Being an eighth Tyrolean, I remember my great uncles and other family members complaining about this at every family reunion. Newer generations in my family would refer to themselves as Italian, and the arguments would ensue. That being said, it is no surprise that those living in what was once Tyrol have faced conflict. Historically, peoples with languages, cultural heritages, or religions that differ from the rest of a country usually hold grievances. During the time of Mussolini, Italians were encouraged to move to the northern reaches and Italian was forcibly taught in the school systems. Italy's past of forcing the Austrian speaking Tyroleans to assimilate into a more Italian culture may remain, but fortunately, they have worked to preserve their culture. The bilingual nature of this region allows for the people to thrive in business and tourism. Unfortunately, this autonomous state is facing dark times as Italy's financial crisis puts pressure on South Tyrol by increasing taxes. Many see this as a continuation of Italian oppression on a not so Italian demographic.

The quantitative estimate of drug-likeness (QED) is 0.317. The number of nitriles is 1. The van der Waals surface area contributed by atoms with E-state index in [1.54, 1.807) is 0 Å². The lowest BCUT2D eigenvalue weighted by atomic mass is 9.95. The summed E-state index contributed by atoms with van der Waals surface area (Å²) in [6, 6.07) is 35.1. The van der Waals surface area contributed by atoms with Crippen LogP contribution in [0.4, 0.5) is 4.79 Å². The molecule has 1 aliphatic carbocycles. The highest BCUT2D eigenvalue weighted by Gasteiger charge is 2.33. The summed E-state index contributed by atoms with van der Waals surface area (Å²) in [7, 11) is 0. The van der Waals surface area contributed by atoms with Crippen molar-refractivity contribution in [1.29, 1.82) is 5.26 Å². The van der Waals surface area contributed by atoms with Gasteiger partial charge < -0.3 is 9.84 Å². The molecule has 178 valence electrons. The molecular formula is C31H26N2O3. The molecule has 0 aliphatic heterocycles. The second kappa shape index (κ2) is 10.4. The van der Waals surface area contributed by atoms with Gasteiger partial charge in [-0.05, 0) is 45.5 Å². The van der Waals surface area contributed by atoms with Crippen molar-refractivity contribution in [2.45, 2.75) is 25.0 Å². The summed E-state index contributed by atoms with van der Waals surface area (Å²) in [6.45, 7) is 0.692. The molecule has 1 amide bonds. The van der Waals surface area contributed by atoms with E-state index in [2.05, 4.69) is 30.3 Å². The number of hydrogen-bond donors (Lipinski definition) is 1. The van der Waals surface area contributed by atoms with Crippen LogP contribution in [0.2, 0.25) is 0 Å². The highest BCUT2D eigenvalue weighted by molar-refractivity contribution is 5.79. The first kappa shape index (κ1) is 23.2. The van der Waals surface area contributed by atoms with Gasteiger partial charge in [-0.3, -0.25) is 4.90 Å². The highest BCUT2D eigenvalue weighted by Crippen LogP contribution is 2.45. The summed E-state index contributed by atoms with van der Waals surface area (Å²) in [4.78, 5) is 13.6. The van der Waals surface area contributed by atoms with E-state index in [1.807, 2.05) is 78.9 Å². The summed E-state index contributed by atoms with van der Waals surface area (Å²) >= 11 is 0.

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Persian or Iranian? Is there a Difference?

Persian or Iranian?  Is there a Difference? | Unit 3 (Cultural Geography) | Scoop.it
Over the next few months, Ajam Media Collective will host a series that focuses on and describes various elements of the cultural, ethnic and linguistic mosaic that we refer to collectively as Iran...